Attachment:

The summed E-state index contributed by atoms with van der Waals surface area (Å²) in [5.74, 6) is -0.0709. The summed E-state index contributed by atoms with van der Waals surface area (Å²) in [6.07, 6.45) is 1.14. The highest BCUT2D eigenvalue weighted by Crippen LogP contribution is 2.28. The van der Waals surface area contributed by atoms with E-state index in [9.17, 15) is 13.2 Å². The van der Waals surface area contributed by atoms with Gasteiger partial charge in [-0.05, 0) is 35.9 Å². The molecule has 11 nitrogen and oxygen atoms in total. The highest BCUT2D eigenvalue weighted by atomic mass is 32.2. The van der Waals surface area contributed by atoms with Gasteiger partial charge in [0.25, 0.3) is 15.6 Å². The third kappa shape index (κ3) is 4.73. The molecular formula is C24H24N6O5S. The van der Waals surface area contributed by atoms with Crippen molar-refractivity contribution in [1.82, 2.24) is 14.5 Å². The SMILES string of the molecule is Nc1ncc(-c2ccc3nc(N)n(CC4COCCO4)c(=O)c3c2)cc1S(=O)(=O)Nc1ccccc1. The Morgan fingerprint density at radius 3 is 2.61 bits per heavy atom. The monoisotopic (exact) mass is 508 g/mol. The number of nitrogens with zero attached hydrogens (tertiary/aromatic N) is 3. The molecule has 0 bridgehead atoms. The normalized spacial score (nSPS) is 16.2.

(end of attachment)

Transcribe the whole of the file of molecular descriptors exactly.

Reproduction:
The summed E-state index contributed by atoms with van der Waals surface area (Å²) in [5.74, 6) is -0.0709. The summed E-state index contributed by atoms with van der Waals surface area (Å²) in [6.07, 6.45) is 1.14. The highest BCUT2D eigenvalue weighted by Crippen LogP contribution is 2.28. The van der Waals surface area contributed by atoms with E-state index in [9.17, 15) is 13.2 Å². The van der Waals surface area contributed by atoms with Gasteiger partial charge in [-0.05, 0) is 35.9 Å². The molecule has 11 nitrogen and oxygen atoms in total. The highest BCUT2D eigenvalue weighted by atomic mass is 32.2. The van der Waals surface area contributed by atoms with Gasteiger partial charge in [0.25, 0.3) is 15.6 Å². The third kappa shape index (κ3) is 4.73. The molecular formula is C24H24N6O5S. The van der Waals surface area contributed by atoms with Crippen molar-refractivity contribution in [1.82, 2.24) is 14.5 Å². The SMILES string of the molecule is Nc1ncc(-c2ccc3nc(N)n(CC4COCCO4)c(=O)c3c2)cc1S(=O)(=O)Nc1ccccc1. The Morgan fingerprint density at radius 3 is 2.61 bits per heavy atom. The monoisotopic (exact) mass is 508 g/mol. The number of nitrogens with zero attached hydrogens (tertiary/aromatic N) is 3. The molecule has 0 bridgehead atoms. The normalized spacial score (nSPS) is 16.2.